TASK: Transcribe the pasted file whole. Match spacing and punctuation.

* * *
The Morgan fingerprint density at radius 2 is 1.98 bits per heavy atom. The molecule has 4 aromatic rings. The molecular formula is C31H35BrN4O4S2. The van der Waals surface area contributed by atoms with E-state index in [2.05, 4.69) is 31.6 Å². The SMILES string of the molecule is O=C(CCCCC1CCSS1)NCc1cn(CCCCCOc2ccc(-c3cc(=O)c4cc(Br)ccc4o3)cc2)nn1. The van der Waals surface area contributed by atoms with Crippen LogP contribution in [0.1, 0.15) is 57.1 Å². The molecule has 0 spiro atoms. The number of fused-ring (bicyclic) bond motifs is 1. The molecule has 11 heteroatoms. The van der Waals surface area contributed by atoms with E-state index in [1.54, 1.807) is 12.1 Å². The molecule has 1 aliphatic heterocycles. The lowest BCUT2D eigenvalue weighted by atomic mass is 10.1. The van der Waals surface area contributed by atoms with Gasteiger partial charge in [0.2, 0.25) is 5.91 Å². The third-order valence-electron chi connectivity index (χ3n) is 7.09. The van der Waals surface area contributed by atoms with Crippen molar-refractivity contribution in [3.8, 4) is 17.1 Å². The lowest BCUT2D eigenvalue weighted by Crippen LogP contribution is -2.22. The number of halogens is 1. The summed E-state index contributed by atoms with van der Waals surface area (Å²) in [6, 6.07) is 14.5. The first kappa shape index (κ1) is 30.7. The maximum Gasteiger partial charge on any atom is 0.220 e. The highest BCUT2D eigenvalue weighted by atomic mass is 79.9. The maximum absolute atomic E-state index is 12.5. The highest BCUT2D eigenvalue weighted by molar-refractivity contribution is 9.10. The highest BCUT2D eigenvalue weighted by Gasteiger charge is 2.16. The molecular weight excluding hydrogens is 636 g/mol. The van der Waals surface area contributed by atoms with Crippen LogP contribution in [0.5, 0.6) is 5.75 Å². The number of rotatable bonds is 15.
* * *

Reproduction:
The Morgan fingerprint density at radius 2 is 1.98 bits per heavy atom. The molecule has 4 aromatic rings. The molecular formula is C31H35BrN4O4S2. The van der Waals surface area contributed by atoms with E-state index in [2.05, 4.69) is 31.6 Å². The SMILES string of the molecule is O=C(CCCCC1CCSS1)NCc1cn(CCCCCOc2ccc(-c3cc(=O)c4cc(Br)ccc4o3)cc2)nn1. The van der Waals surface area contributed by atoms with Crippen LogP contribution in [0.1, 0.15) is 57.1 Å². The molecule has 0 spiro atoms. The number of fused-ring (bicyclic) bond motifs is 1. The molecule has 11 heteroatoms. The van der Waals surface area contributed by atoms with E-state index in [1.54, 1.807) is 12.1 Å². The molecule has 1 aliphatic heterocycles. The lowest BCUT2D eigenvalue weighted by atomic mass is 10.1. The van der Waals surface area contributed by atoms with Gasteiger partial charge in [0.2, 0.25) is 5.91 Å². The third-order valence-electron chi connectivity index (χ3n) is 7.09. The van der Waals surface area contributed by atoms with Crippen molar-refractivity contribution in [3.8, 4) is 17.1 Å². The lowest BCUT2D eigenvalue weighted by Crippen LogP contribution is -2.22. The number of halogens is 1. The summed E-state index contributed by atoms with van der Waals surface area (Å²) in [6, 6.07) is 14.5. The first kappa shape index (κ1) is 30.7. The maximum Gasteiger partial charge on any atom is 0.220 e. The highest BCUT2D eigenvalue weighted by atomic mass is 79.9. The maximum absolute atomic E-state index is 12.5. The highest BCUT2D eigenvalue weighted by molar-refractivity contribution is 9.10. The highest BCUT2D eigenvalue weighted by Gasteiger charge is 2.16. The molecular weight excluding hydrogens is 636 g/mol. The van der Waals surface area contributed by atoms with Crippen LogP contribution in [0.5, 0.6) is 5.75 Å². The number of rotatable bonds is 15.